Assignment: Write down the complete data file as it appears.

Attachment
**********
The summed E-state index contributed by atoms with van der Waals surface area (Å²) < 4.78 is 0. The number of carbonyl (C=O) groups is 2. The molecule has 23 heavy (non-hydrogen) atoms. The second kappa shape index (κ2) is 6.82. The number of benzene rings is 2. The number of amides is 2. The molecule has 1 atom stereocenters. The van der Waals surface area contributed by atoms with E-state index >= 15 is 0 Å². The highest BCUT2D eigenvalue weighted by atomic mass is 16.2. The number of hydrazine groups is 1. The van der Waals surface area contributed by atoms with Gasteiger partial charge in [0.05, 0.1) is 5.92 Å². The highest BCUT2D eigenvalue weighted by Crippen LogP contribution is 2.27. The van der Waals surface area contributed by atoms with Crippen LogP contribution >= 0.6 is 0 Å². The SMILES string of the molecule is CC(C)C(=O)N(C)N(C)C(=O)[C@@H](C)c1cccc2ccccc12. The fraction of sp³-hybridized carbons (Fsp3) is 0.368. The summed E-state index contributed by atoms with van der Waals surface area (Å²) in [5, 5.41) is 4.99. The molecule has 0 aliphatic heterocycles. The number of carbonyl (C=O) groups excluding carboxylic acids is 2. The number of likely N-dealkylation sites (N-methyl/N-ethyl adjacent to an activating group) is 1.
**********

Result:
The summed E-state index contributed by atoms with van der Waals surface area (Å²) < 4.78 is 0. The number of carbonyl (C=O) groups is 2. The molecule has 23 heavy (non-hydrogen) atoms. The second kappa shape index (κ2) is 6.82. The number of benzene rings is 2. The number of amides is 2. The molecule has 1 atom stereocenters. The van der Waals surface area contributed by atoms with E-state index >= 15 is 0 Å². The highest BCUT2D eigenvalue weighted by atomic mass is 16.2. The number of hydrazine groups is 1. The van der Waals surface area contributed by atoms with Gasteiger partial charge in [0.05, 0.1) is 5.92 Å². The highest BCUT2D eigenvalue weighted by Crippen LogP contribution is 2.27. The van der Waals surface area contributed by atoms with Crippen LogP contribution >= 0.6 is 0 Å². The SMILES string of the molecule is CC(C)C(=O)N(C)N(C)C(=O)[C@@H](C)c1cccc2ccccc12. The fraction of sp³-hybridized carbons (Fsp3) is 0.368. The summed E-state index contributed by atoms with van der Waals surface area (Å²) in [5, 5.41) is 4.99. The molecule has 0 aliphatic heterocycles. The number of carbonyl (C=O) groups excluding carboxylic acids is 2. The number of likely N-dealkylation sites (N-methyl/N-ethyl adjacent to an activating group) is 1.